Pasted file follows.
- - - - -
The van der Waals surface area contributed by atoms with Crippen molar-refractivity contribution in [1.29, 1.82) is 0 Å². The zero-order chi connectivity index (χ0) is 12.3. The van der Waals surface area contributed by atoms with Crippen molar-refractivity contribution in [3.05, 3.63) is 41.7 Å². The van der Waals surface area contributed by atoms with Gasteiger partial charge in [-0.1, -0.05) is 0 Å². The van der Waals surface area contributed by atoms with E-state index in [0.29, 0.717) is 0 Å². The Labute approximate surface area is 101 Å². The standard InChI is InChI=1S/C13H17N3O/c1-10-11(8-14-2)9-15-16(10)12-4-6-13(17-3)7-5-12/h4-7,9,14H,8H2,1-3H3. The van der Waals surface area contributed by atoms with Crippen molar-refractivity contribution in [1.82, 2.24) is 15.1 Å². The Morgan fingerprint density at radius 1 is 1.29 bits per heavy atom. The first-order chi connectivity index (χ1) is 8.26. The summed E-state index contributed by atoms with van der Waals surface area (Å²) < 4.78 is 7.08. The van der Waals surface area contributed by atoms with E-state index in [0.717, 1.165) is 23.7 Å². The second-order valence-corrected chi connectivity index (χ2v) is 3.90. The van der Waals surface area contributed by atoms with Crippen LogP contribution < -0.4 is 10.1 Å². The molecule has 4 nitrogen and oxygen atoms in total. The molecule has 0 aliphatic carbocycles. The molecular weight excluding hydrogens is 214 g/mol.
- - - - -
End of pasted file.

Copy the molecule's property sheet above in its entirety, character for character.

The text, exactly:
The van der Waals surface area contributed by atoms with Crippen molar-refractivity contribution in [1.29, 1.82) is 0 Å². The zero-order chi connectivity index (χ0) is 12.3. The van der Waals surface area contributed by atoms with Crippen molar-refractivity contribution in [3.05, 3.63) is 41.7 Å². The van der Waals surface area contributed by atoms with Gasteiger partial charge in [-0.1, -0.05) is 0 Å². The van der Waals surface area contributed by atoms with E-state index in [0.29, 0.717) is 0 Å². The Labute approximate surface area is 101 Å². The standard InChI is InChI=1S/C13H17N3O/c1-10-11(8-14-2)9-15-16(10)12-4-6-13(17-3)7-5-12/h4-7,9,14H,8H2,1-3H3. The van der Waals surface area contributed by atoms with Crippen molar-refractivity contribution in [1.82, 2.24) is 15.1 Å². The Morgan fingerprint density at radius 1 is 1.29 bits per heavy atom. The first-order chi connectivity index (χ1) is 8.26. The summed E-state index contributed by atoms with van der Waals surface area (Å²) < 4.78 is 7.08. The van der Waals surface area contributed by atoms with E-state index in [0.717, 1.165) is 23.7 Å². The second-order valence-corrected chi connectivity index (χ2v) is 3.90. The van der Waals surface area contributed by atoms with Crippen LogP contribution < -0.4 is 10.1 Å². The molecule has 4 nitrogen and oxygen atoms in total. The molecule has 0 aliphatic carbocycles. The molecular weight excluding hydrogens is 214 g/mol.